Mr Portillo made it clear that Kenneth Clarke was determined to speed up the timetable for reducing public-sector debt which he inherited from Norman Lamont to give the Tories a chance of winning the next election.
Rumours are circulating Westminster that in his search for higher taxes, the Chancellor may apply VAT to private health and private education payments at 8 per cent to overcome the charge that he is being unfair to the poorest in society with VAT on domestic fuel. Mr Portillo failed to rule that out yesterday on Breakfast with Frost with Anna Ford.
Rejecting demands by the right wing to cut deeper into public spending, Mr Portillo said the Chancellor had set out figures for the next three years. They had been confirmed by the Cabinet in June, and the Budget had set out a three-year view of how the Government would raise taxes.
'That gives us a falling profile of public borrowing which is very important . . . When we come to the Budget in November, what Kenneth Clarke has to do is to review whether the public-spending constraints that we put in place and the tax increases that were announced in the last Budget are sufficient to bring down public borrowing as fast as he would like to,' he said.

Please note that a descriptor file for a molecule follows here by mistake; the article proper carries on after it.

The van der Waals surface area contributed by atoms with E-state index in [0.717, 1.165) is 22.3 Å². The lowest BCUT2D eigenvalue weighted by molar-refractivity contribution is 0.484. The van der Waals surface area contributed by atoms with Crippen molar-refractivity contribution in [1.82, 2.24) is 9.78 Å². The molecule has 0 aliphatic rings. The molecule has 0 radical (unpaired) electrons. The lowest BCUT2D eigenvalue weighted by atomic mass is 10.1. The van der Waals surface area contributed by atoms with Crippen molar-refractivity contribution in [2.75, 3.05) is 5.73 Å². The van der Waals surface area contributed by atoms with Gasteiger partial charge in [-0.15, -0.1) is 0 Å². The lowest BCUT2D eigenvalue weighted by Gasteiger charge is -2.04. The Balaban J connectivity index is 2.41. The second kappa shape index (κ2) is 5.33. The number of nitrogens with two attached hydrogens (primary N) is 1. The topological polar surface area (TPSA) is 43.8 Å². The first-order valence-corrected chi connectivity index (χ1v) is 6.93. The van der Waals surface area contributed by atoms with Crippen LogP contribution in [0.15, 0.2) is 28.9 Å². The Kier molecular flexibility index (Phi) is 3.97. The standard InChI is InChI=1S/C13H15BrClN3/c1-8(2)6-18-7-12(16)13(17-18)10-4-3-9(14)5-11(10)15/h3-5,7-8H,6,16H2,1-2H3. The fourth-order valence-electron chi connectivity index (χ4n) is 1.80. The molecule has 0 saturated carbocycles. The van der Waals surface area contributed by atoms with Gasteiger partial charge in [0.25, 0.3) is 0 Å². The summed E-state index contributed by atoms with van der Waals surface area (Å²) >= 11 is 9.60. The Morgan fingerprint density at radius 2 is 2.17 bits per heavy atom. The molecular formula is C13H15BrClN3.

Under Mr Lamont's plan, the public-sector borrowing requirement (PSBR) was due to be reduced progressively over the next five years from pounds 50bn to pounds 30bn in 1997/98. That would still mean the Tories going into the next election with an unprecedented level of public-sector debt, which would deny John Major any prospect of fighting the next election on plans to improve services and reduce taxes for the low paid.
Mr Lamont planned a PSBR of pounds 39bn in 1995-6 - probably the earliest Mr Major could go to the country - and pounds 35bn in 1996-7 at the end of his five-year term.
Mr Clarke is seeking to reduce the PSBR by the time of the election to levels on which Baroness Thatcher found it possible to win. After defeating Labour in 1979, she won the 1983 and 1987 elections with PSBRs of pounds 8.9bn and pounds 3.6bn. The PSBR was pounds 13.7bn when John Major led the Tories to victory in 1992.
Mr Portillo emphasised that the spending plans for future years implied a freeze in real terms. He said he expected the right wing who were stirring up trouble last week to support the Government when it came forward with some of the tough and unpopular decisions on spending cuts in the autumn.Reuse content